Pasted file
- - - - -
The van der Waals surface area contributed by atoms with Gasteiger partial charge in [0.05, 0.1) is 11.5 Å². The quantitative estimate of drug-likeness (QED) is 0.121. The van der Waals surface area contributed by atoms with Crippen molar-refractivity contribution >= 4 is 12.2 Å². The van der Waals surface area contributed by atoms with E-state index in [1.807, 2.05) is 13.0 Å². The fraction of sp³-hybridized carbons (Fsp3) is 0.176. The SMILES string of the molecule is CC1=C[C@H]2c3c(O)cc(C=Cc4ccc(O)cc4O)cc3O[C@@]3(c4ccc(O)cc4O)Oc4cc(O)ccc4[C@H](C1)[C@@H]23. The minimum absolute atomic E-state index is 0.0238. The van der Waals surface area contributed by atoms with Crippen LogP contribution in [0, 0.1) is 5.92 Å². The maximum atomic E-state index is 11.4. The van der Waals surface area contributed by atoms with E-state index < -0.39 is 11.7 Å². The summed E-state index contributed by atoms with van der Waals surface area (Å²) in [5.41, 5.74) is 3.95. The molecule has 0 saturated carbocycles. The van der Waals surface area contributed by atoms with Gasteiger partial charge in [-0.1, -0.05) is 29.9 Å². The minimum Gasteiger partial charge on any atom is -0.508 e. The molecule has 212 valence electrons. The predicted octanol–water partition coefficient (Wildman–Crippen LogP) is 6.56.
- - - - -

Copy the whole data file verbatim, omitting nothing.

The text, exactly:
The van der Waals surface area contributed by atoms with Gasteiger partial charge in [0.05, 0.1) is 11.5 Å². The quantitative estimate of drug-likeness (QED) is 0.121. The van der Waals surface area contributed by atoms with Crippen molar-refractivity contribution >= 4 is 12.2 Å². The van der Waals surface area contributed by atoms with E-state index in [1.807, 2.05) is 13.0 Å². The fraction of sp³-hybridized carbons (Fsp3) is 0.176. The SMILES string of the molecule is CC1=C[C@H]2c3c(O)cc(C=Cc4ccc(O)cc4O)cc3O[C@@]3(c4ccc(O)cc4O)Oc4cc(O)ccc4[C@H](C1)[C@@H]23. The minimum absolute atomic E-state index is 0.0238. The van der Waals surface area contributed by atoms with Crippen LogP contribution in [0, 0.1) is 5.92 Å². The maximum atomic E-state index is 11.4. The van der Waals surface area contributed by atoms with E-state index < -0.39 is 11.7 Å². The summed E-state index contributed by atoms with van der Waals surface area (Å²) in [5.41, 5.74) is 3.95. The molecule has 0 saturated carbocycles. The van der Waals surface area contributed by atoms with Gasteiger partial charge in [-0.1, -0.05) is 29.9 Å². The minimum Gasteiger partial charge on any atom is -0.508 e. The molecule has 212 valence electrons. The predicted octanol–water partition coefficient (Wildman–Crippen LogP) is 6.56.